Predictors of Response to PARP Inhibitors

Tremendous effort has been put on extending the utility of PARPis in treating tumors without BRCA1/2 mutations, as HR deficiency may be resulted from defects in HR genes other than BRCA1/2, or through epigenetics mechanisms such as promoter methylation of BRCA1/2 (47). Thus, various approaches have been explored to identify biomarkers for PARPi sensitivity such as sequencing all known HR genes, multiplex-ligation-dependent probe amplification (MLPA) (48), promoter hypermethylation assays (47, 49), gene expression signatures (5052), candidate single genes expression, e.g., SLFN11 (53), gross chromosomal structural changes (5456), and direct assay for HR functioning and PARPi sensitivity such as RAD51 foci detection and dose-response test on patient-derived tumor organoids (5760). Nowadays, identification of patients who will most likely benefit from PARPi treatment is achieved through the use of next-generation sequencing (NGS) of targeted gene panels or genomic signatures (genomic scars). International consensus is still lacking regarding the optimal approach to define HR deficiency (60).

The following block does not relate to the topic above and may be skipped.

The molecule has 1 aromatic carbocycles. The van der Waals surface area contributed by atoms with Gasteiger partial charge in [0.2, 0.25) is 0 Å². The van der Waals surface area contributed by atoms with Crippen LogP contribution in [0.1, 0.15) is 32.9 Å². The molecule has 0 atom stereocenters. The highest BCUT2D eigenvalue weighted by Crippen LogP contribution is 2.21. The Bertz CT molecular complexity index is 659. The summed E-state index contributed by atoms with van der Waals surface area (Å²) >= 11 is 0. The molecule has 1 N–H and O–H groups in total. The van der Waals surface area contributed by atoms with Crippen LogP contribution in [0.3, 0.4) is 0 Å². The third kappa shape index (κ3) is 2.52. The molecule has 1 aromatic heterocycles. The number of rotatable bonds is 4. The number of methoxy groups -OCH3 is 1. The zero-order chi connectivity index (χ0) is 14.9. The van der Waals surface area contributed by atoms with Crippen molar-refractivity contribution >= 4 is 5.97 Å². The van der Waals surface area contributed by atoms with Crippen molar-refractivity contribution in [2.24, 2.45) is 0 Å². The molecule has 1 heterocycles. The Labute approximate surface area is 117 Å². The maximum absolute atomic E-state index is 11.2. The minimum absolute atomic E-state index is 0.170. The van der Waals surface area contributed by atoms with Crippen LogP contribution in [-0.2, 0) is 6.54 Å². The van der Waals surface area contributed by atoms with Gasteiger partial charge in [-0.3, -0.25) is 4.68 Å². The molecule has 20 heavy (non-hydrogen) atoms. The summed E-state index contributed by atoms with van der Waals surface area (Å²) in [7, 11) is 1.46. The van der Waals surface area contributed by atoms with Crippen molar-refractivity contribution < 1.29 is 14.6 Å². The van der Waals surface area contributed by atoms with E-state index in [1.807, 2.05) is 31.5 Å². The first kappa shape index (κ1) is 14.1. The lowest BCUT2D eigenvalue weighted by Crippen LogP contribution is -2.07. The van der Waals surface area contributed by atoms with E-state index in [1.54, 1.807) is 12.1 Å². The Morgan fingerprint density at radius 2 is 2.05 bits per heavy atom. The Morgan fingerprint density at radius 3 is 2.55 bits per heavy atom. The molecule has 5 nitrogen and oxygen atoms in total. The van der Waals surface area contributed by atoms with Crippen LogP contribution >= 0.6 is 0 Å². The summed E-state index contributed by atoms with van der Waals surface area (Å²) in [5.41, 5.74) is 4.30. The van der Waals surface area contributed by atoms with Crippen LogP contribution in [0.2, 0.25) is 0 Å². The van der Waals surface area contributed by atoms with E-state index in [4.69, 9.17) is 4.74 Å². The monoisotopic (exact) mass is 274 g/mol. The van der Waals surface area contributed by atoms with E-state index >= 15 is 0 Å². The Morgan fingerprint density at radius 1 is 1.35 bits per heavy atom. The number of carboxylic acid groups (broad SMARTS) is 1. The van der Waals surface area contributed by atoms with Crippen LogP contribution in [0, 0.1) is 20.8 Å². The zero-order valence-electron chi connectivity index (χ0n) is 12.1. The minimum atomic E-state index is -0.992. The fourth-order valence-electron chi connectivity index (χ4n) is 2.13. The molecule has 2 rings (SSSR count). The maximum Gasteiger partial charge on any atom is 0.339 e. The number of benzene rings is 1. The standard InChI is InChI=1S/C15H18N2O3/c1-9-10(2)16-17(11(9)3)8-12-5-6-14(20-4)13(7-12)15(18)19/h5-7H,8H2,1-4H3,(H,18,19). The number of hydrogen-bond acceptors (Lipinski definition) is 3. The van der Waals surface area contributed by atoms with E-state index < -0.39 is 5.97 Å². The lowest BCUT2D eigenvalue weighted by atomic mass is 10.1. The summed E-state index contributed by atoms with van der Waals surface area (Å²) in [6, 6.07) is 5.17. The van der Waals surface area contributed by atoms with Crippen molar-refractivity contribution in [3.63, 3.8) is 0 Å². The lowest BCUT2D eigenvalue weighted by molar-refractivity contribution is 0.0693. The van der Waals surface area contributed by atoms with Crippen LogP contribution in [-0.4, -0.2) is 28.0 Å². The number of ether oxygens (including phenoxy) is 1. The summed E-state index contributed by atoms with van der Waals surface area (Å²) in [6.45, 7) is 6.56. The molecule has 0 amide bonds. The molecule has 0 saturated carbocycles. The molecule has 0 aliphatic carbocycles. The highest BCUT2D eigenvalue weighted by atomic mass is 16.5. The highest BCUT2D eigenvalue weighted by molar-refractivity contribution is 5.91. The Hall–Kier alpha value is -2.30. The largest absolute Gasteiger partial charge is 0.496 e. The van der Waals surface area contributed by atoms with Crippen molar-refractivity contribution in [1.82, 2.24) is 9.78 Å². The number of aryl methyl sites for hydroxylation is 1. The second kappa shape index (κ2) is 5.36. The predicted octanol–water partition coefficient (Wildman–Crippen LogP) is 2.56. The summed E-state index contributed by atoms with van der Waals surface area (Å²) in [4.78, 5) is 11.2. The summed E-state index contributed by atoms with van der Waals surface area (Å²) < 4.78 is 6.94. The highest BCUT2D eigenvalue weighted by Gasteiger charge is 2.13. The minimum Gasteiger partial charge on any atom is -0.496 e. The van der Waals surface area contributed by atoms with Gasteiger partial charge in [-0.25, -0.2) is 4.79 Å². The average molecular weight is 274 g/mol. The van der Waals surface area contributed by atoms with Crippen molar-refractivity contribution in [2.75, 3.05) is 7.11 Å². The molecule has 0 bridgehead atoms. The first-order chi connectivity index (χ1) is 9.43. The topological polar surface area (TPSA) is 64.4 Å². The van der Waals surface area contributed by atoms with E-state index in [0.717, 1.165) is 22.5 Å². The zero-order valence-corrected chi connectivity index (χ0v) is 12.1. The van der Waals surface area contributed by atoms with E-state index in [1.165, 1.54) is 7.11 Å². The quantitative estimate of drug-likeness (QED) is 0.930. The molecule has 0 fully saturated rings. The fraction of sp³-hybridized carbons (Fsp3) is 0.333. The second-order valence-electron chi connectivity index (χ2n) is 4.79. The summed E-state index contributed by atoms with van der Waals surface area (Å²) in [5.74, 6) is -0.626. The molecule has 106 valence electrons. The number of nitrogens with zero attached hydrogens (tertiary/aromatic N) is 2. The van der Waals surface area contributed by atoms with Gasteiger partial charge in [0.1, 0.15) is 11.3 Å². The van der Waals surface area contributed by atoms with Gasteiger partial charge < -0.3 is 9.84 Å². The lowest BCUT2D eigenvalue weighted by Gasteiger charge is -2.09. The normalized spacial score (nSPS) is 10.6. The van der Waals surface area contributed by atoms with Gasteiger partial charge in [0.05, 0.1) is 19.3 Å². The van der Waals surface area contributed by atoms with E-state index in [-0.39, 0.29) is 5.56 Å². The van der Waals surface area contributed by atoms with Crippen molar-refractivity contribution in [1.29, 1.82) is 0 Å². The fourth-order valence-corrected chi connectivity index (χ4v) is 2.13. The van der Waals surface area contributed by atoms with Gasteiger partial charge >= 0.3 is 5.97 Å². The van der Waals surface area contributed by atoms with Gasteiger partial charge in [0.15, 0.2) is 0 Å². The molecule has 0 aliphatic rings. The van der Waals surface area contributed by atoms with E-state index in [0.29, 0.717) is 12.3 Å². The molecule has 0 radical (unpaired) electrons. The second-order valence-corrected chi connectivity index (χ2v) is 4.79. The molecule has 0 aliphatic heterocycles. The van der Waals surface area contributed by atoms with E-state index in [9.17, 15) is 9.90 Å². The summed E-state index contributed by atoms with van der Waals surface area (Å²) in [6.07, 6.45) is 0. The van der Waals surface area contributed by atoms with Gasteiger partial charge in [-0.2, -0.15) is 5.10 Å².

Currently, there are five commercially available FDA-approved CDx tests for evaluating PARPi eligibility: BRACAnalysis CDx and MyChoice CDx from Myriad Genetic Laboratories, Inc., as well as FoundationOne CDx, FoundationFocus CDxBRCA, and FoundationOne Liquid CDx from Foundation Medicine (60, 61). NGS-based CDx tests follow similar workflows: DNA is extracted from tissues and sequenced through NGS platforms, and then raw reads are processed through proprietary bioinformatics pipelines for variants calling and medical interpretation. For instance, according to the ACGM classification, variants can be classified as: pathogenic (class 5), likely pathogenic (class 4), variant of uncertain significance (class 3), likely benign (class 2), and benign (class 1) (62). The five CDx mentioned can all detect pathogenic or likely pathogenic variants of BRCA1/2. Among them, MyChoice CDx and FoundationOne CDx assays are prospectively validated assays for evaluation of HR deficiency status (61). The HR deficiency status can be assessed by checking the percentage of genomic regions with loss of heterozygosity (LOH) using single nucleotide polymorphism (SNP) sequencing or by calculation of the Genomic Instability Score (GIS) via coalescing three parameters: LOH, large scale transitions (LSTs) and telomeric allelic imbalance (TAI). Other assays such as the FDA-approved MSK-IMPACT, which provides integrated mutation profiling of actionable cancer targets developed by Memorial Sloan Kettering’s Department of Pathology, also cover detection of somatic variants in DDR genes and allow evaluation of experimental HR deficiency scores (63, 64). Recently, HRDetect, a new computational method dedicated to measuring HR deficiency based on whole-genome sequencing (WGS) data, is gaining momentum as a predictor of PARPi response. The HRDetect algorithm extracts a tumor’s mutational signatures and identify those specific for HR deficiency, such as multiple small duplications throughout the genome or numerous large tandem duplications (65). HRDetect successfully identified HR-deficient triple negative breast cancer (TNBC) and predicted their rucaparib sensitivities in a translational clinical trial RIO (EudraCT 2014-003319-12) (66). The algorithm is easily accessible through the reference web-based tool Signal (67).